As promised, here's the (short) first chapter of EULOGY. And yes, I'm a firm adherent of the Oxford comma. Enjoy. Ridicule. Comments welcome. It's a free web.
Nina had an ingénue's instinct for make-up, lighting, and blocking. She knew how to stand, to angle her head, to drape her hair just so, to shade her damaged features for best effect. More than once I had come upon her lurking in front of a mirror—in our apartment of many mirrors, framed and bare, among the paintings and photographs and playbills—in various lights, cocking her head first left then right, swiveling her shoulders, mussing her hair. "Don't sneak up on me," she would snap, stiffening though not averting her gaze, pretending to adjust the frame, or swiping at a speck on the glassy surface.
Now we were facing off, Nina and I, in a still, daring silence. Even the dust motes in the apartment's first faint sunbeams seemed suspended in the air between us. Her face bared toward me, her limpid green eyes, sometime springs of dancing light, muddied with anger—or hate or hurt, I could never tell.
"You don't touch me anymore," she said, breaths bittered by sleep and coffee. Her stare never wavered, her eyes having forgotten how once they would flit back and forth, searching out each of mine in turn as if they were afraid my gaze might wander, and with it my affections.
Without looking away, I looped and tucked my tie in one deft motion. "I've hardly slept." The front of my head, the backs of my eyes, pounded. I buttoned down the collar flaps on my shirt and slid up the knot of my tie. "Besides you’ve been so busy with your play."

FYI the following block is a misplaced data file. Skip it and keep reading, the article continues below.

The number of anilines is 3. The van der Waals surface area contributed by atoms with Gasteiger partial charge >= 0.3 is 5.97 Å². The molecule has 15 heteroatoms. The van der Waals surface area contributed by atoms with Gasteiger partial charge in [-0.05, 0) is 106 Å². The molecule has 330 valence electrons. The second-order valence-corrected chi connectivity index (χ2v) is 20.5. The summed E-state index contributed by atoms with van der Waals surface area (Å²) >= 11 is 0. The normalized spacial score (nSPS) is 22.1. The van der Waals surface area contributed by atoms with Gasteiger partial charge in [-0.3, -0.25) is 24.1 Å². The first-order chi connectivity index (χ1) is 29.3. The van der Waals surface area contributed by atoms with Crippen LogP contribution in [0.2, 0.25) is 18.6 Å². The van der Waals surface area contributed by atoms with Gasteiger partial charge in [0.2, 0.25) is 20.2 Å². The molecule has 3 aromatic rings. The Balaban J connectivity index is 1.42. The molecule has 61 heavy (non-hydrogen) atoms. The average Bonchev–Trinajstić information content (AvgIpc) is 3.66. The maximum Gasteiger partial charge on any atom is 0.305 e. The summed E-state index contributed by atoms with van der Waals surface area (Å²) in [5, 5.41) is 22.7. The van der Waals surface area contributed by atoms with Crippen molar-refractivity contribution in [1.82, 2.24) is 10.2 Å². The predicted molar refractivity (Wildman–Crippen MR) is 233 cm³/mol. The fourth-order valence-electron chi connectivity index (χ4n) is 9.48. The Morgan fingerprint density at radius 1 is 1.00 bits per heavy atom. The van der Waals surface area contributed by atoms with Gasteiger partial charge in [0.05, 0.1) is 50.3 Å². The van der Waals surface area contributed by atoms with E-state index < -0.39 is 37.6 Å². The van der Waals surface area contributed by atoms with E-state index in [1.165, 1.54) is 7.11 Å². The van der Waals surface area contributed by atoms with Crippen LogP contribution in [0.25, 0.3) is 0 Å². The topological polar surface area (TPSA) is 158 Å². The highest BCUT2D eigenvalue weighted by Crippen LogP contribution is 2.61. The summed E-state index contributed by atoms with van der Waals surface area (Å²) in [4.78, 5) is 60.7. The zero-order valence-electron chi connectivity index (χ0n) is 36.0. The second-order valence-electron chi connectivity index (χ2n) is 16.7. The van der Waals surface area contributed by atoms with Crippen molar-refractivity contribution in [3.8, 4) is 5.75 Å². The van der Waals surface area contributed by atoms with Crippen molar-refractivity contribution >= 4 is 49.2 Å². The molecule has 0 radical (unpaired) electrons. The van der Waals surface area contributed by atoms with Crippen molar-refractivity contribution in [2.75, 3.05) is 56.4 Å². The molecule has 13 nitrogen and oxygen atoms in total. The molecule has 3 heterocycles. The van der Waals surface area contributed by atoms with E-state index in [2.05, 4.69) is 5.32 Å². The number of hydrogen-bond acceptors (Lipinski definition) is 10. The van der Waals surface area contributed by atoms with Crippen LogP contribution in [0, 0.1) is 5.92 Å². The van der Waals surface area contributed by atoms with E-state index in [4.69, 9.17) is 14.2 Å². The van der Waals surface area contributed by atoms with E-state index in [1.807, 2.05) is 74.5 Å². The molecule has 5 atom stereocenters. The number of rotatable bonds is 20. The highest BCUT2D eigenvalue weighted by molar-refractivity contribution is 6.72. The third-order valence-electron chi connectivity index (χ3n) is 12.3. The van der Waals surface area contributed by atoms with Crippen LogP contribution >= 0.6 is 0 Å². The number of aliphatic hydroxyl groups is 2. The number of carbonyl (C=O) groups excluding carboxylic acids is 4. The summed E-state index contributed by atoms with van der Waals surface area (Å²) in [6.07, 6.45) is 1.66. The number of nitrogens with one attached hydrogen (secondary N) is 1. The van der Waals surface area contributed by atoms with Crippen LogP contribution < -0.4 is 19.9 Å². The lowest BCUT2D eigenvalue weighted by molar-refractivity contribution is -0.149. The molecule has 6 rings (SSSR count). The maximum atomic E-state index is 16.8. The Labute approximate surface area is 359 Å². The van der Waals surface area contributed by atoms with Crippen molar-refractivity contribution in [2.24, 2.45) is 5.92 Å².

"You can go now, if you want." Her left hand flew up as though she were swatting at the hum of a gnat or, more likely, wiping me from her sight. A faint pinch of skin in the corner of her better eye, an arched eyebrow—sarcasm—flickered across her face.
Go where? To work? Away? And then, with the electronic chirping of the phone, the moment evaporated, her words still bristling in the morning air. I started, she perhaps for an instant sniffing triumph by virtue of flinch.
"Joshua? Son?" My father's voice, frailer than I remembered, more tentative, crept through the wires: my mother had been taken to the hospital. Then allowed to return home. There was no hope. "That's not what she wants," he said. "She wants to be here at home." He hated to bother me, he said, but would I possibly care to see her this one last time?
"I think I can get away today," I said. "I'll have my secretary call you with the flight."
"Nina, I have to go. It's Mother." I stared down at the phone. "She's dying."
"It's just like her to pull a stunt like this." I felt the sting in her voice, her eyes lasering precise holes in the back of my neck.
"What'd you say?" Not sure I was meant to hear her. Then sure.
"What about Saturday night?" her exasperation growing.
"There's never a good time," I said. "For death, I mean. I haven't seen them in like ten years, since the wedding. Dad thinks this will be my only chance to say goodbye. I need to go. I owe them that. But I'll be back in time. I promise."
"As if this weekend weren't bad enough already," she said. She turned and hunched her back, her head down, clasping her arms across her breast as if to shield something vital.
"Like I have the time for this," I muttered, whipping my jacket through my arms and over my head. "I've got that damned hearing tomorrow afternoon, too. Look, I'll get the earliest flight I can this morning, go down and get this over with, say my goodbyes or whatever, and be back tomorrow first thing. It’s no big thing." I stepped across the space that separated us, caressed her shoulders, and kissed the crown of her head. Her body was still soft and warm with sleep. I wanted more. "This isn't over yet." It was a question.
She turned and seemed to nod, sliding back a strand of liquid black hair to unveil the puckered, discolored skin that was the left side of her face. She looked up only as far as my chin. "Do what you have to," she said, patting the lapels of my jacket, then collapsed against my shoulder.
It wasn't. Yet.
More later. Or not.